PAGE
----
Uber, a mobile app that gives consumers an alternative to taxis, has hired President Barack Obama's former senior adviser David Plouffe to help the company wage political and legal battles against street-hail taxis and traditional car services.
Plouffe will join the tech player as svp of policy and strategy in September, according to a blog post by Uber co-founder Travis Kalanick. As if recalling the "Big Tobacco" and "Big Pharma" rallying cries of the recent political past, Kalanick attempted to add a new term to the back-handed Beltway glossary: "Big Taxi."
"Over the years, what I've come to realize is that this controversy exists because we are in the middle of a political campaign, and it turns out the candidate is Uber," Kalanick wrote. "Our opponent—the Big Taxi cartel—has used decades of political contributions and influence to restrict competition, reduce choice for consumers and put a stranglehold on economic opportunity for its drivers."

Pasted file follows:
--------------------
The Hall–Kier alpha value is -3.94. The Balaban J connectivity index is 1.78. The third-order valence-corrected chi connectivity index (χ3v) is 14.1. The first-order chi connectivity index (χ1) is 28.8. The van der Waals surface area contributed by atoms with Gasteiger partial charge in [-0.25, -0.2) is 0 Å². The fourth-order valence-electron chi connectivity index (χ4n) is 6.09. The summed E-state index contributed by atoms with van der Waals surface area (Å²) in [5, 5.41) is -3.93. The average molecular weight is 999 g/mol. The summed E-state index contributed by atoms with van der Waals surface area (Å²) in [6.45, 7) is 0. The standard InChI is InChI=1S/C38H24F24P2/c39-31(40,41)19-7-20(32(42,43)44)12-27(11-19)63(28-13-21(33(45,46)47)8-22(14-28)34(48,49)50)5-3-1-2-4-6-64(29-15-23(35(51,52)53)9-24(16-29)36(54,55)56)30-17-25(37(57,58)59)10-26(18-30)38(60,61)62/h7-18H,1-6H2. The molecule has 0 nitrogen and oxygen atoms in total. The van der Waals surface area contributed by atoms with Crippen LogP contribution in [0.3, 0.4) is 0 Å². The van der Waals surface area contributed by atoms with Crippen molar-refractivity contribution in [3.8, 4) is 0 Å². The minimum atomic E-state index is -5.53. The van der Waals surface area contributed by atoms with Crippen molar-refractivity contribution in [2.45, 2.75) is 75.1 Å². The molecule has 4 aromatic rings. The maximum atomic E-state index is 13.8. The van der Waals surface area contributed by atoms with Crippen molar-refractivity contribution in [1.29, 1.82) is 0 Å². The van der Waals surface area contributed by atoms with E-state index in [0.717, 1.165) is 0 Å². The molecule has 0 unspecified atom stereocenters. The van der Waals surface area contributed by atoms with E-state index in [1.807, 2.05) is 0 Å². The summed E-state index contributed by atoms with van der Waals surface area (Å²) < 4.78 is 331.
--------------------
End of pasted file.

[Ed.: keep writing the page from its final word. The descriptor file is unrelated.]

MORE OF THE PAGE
Uber has been fighting yellow cab services for its right to exist, particularly in New York, and Plouffe's hire could be designed to help win in the court of public opinion as well as in legal settings.
"I will look to him as a strategic partner on all matters as Uber grows around the world. David's background needs little introduction," Kalanick stated. "He is a proven field general and strategist who built the startup that elected a president."
The digital taxi/rideshare space has been hot for weeks. Just this morning, Uber revealed a test in the nation's capital that will repurpose its army of drivers as agents of grocery delivery.